European corporate and financial CDS indices continued their gains. Italian bonds are up a little since the downgrade. Spanish bonds are also marginally better. The Portuguese 10-year bond hit a new low yesterday (in price terms), and although has bounced a bit today is still down 6 points from Friday and is trading at 50.5% of par.
There is continued focus on how well auctions are going. Given LTRO, political pressure, and ECB involvement in every phase, this isn’t surprising. It definitely isn’t bad, but isn’t a clear indicator of deep demand. Greece had “successful” auctions in early 2010. This summer was punctuated with multiple stories of how great Italian auctions were. An okay sign but definitely not an “all clear” indicator.
As Greece meanders towards some form of an agreement to try to agree on some PSI agreement this week, we may rally further, but again, it won’t be a done deal. The “creditor committee” negotiating with Greece may control less than 60 billion of the 200 billion or so that is eligible. Somehow I don’t think they will conclude anything, but they are too scared of a non-controlled default, that they will take an “agreement in principle” back to their members and we will have to wait a month or so to see what it actually looks like and who agrees to it (which if that sounds a lot like the mode we are currently in, that is because it is).
Portugal is worth paying attention to. It “only” has €130 billion of debt outstanding, so is small compared to Greece, but it will be a good indicator of how easy it is for the Troika to maintain that Greek “haircuts” are an isolated event. Hungary, with “only” about €65 billion is also out there, just beyond the radar screen.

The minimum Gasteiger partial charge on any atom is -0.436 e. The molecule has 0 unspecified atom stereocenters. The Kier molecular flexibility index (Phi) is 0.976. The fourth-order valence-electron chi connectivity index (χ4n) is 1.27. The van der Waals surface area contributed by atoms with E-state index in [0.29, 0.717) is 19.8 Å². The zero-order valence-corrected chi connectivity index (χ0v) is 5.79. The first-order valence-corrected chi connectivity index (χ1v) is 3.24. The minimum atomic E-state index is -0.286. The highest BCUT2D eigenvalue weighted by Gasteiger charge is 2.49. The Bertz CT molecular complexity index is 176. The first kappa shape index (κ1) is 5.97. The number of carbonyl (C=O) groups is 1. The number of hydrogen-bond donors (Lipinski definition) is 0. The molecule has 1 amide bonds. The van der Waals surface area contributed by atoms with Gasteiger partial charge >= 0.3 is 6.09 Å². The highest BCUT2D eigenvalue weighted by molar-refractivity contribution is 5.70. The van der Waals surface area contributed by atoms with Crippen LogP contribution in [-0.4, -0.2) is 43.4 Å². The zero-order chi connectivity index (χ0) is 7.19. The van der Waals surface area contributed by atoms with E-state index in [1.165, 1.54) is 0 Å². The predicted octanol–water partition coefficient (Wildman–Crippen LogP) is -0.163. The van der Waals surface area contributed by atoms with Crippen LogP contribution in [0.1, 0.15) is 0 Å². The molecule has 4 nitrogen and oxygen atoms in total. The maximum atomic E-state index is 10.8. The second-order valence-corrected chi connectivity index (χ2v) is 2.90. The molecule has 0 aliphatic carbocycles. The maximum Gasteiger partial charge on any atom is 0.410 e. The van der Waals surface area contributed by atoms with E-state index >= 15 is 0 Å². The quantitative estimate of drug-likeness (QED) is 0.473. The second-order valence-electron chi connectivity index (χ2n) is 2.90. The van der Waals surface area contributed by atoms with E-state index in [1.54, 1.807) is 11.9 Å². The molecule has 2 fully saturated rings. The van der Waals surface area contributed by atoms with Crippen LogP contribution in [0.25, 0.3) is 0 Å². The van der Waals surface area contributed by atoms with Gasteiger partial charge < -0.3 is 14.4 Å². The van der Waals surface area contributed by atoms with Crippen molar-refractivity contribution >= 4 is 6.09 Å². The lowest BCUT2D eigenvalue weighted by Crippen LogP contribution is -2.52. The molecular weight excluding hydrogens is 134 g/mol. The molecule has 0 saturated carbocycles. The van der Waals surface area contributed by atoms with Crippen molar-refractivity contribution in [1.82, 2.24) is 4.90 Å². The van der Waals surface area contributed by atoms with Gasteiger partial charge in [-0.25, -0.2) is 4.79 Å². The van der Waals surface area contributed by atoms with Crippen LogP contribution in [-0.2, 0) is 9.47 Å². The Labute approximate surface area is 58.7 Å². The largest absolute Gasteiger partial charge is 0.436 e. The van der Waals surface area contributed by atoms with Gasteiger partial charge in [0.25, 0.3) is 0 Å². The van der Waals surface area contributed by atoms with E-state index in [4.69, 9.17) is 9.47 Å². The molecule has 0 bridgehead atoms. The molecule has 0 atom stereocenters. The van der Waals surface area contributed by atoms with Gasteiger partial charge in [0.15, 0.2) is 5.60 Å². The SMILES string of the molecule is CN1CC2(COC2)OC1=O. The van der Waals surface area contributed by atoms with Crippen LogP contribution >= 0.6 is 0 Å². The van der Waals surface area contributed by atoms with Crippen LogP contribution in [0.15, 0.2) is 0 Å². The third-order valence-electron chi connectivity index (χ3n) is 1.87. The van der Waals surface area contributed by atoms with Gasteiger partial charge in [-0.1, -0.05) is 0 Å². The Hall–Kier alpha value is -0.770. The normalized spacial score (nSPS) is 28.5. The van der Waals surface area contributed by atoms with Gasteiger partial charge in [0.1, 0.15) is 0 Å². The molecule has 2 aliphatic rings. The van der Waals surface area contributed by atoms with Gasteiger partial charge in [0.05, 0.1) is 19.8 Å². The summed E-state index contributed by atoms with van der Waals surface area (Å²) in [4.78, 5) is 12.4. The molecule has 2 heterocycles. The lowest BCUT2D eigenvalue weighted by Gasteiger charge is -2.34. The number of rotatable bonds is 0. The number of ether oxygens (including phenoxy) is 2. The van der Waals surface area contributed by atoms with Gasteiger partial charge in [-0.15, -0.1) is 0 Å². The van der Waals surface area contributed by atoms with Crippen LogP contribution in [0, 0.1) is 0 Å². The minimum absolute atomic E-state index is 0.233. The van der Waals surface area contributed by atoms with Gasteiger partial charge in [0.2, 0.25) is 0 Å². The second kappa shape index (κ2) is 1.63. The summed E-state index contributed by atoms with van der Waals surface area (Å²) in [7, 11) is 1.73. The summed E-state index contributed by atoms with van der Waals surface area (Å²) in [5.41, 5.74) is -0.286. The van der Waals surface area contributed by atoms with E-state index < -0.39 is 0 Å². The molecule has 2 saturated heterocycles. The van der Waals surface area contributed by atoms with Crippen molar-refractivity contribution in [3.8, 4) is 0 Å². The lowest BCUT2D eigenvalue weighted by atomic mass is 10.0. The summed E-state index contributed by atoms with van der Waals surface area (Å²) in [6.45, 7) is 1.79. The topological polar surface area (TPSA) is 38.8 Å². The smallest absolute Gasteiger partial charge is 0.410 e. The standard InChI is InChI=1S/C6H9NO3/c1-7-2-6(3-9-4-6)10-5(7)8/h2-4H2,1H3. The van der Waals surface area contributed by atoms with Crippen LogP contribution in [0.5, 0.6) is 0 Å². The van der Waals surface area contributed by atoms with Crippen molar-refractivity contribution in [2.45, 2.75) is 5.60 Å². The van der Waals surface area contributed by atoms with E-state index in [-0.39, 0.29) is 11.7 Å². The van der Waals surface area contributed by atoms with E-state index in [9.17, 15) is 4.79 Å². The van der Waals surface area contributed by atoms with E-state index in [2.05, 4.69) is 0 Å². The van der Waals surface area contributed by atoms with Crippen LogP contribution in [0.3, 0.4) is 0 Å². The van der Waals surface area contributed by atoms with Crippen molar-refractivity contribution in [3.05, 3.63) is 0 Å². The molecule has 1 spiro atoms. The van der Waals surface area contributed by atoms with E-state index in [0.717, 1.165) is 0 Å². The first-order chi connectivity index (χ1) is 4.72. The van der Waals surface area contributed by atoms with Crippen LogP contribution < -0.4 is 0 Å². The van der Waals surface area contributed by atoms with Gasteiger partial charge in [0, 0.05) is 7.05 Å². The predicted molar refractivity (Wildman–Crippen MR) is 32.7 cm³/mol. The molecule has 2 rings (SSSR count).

The newly downgraded EFSF sold bills successfully today, but that is not surprising given that they were only 6 months. The low yields serve a purpose, but I think EFSF is supposed to borrow as long as possible while it can, otherwise it will continue to add to the potential near term liquidity problem while do nothing for the solvency problem.
The High Yield bond market has been pretty complacent. It has been given every excuse to rally: $1.5 billion of inflows into the main HY ETF’s, flows into traditional mutual funds, incredibly low dealer inventory, and a calendar that is being digested easily (it is hard to get allocations). It really hasn’t “ripped” higher yet. Maybe today we finally get the liftathon everyone has been expecting.
HY17 is up early today, but I would really like to see the HYG NAV shoot higher as it would indicate that finally real money was being put to work in real size. Part of the problem may be that it is difficult to find anyone who didn’t like high yield already. Sovereign problems, QE, and decoupling all kept people pretty fully invested in this market.
Financials may finally be ready to take off? The one area that is underinvested and cheap that will directly benefit from Fed involvement is financials. They may finally start to perform and could do better than equities which had been off to a fast start (though JPM’s mediocre earnings, and Citi’s weak earnings, that may change).
I continue to like HYG, HYG vs HY17, BABS on a hedged basis, and am tempted to play financials here. IG17 may be decent short against these. It is trading better today, but doesn’t feel particularly “squeezy”. If anything at 5 bps rich and so many investors having bought into the long US, short Europe trade, a period of underperformance could well result. This about the 3rd day in a row where arguably the news out of Europe is better than the news out of the US, and I think the positioning is dead opposite of that.